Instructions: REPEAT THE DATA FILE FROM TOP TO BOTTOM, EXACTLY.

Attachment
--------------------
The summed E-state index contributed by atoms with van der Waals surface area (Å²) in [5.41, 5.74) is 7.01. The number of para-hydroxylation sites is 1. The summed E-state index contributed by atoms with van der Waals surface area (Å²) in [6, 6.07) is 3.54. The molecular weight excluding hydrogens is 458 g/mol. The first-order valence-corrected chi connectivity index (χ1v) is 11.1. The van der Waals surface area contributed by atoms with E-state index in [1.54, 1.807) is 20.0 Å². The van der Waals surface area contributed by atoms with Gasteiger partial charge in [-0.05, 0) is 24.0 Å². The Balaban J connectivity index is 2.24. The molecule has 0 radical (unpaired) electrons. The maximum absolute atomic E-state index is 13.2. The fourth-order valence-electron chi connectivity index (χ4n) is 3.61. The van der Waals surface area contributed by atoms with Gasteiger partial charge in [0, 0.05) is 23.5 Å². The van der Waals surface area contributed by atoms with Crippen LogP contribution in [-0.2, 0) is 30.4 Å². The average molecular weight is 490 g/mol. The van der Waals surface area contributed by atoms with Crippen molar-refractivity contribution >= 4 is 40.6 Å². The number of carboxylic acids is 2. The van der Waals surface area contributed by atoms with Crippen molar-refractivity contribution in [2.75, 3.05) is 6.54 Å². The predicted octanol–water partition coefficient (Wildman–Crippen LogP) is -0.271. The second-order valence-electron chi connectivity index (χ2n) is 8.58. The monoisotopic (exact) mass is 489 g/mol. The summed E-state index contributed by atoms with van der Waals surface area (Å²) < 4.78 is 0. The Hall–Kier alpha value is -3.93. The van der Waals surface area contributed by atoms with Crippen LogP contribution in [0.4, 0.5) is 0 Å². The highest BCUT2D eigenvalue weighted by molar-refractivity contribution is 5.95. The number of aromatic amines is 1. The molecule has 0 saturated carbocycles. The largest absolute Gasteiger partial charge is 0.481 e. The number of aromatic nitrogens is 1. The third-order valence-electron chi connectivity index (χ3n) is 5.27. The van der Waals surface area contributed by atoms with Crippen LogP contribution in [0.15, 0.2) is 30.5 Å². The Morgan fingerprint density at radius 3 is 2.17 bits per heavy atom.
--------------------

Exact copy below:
The summed E-state index contributed by atoms with van der Waals surface area (Å²) in [5.41, 5.74) is 7.01. The number of para-hydroxylation sites is 1. The summed E-state index contributed by atoms with van der Waals surface area (Å²) in [6, 6.07) is 3.54. The molecular weight excluding hydrogens is 458 g/mol. The first-order valence-corrected chi connectivity index (χ1v) is 11.1. The van der Waals surface area contributed by atoms with E-state index in [1.54, 1.807) is 20.0 Å². The van der Waals surface area contributed by atoms with Gasteiger partial charge in [-0.05, 0) is 24.0 Å². The Balaban J connectivity index is 2.24. The molecule has 0 radical (unpaired) electrons. The maximum absolute atomic E-state index is 13.2. The fourth-order valence-electron chi connectivity index (χ4n) is 3.61. The van der Waals surface area contributed by atoms with Gasteiger partial charge in [0, 0.05) is 23.5 Å². The van der Waals surface area contributed by atoms with Crippen LogP contribution in [-0.2, 0) is 30.4 Å². The average molecular weight is 490 g/mol. The van der Waals surface area contributed by atoms with Crippen molar-refractivity contribution >= 4 is 40.6 Å². The number of carboxylic acids is 2. The van der Waals surface area contributed by atoms with Crippen molar-refractivity contribution in [2.75, 3.05) is 6.54 Å². The predicted octanol–water partition coefficient (Wildman–Crippen LogP) is -0.271. The second-order valence-electron chi connectivity index (χ2n) is 8.58. The monoisotopic (exact) mass is 489 g/mol. The summed E-state index contributed by atoms with van der Waals surface area (Å²) < 4.78 is 0. The Hall–Kier alpha value is -3.93. The van der Waals surface area contributed by atoms with Crippen LogP contribution in [0.4, 0.5) is 0 Å². The highest BCUT2D eigenvalue weighted by molar-refractivity contribution is 5.95. The number of aromatic amines is 1. The molecule has 0 saturated carbocycles. The largest absolute Gasteiger partial charge is 0.481 e. The number of aromatic nitrogens is 1. The third-order valence-electron chi connectivity index (χ3n) is 5.27. The van der Waals surface area contributed by atoms with Crippen LogP contribution in [0.15, 0.2) is 30.5 Å². The Morgan fingerprint density at radius 3 is 2.17 bits per heavy atom.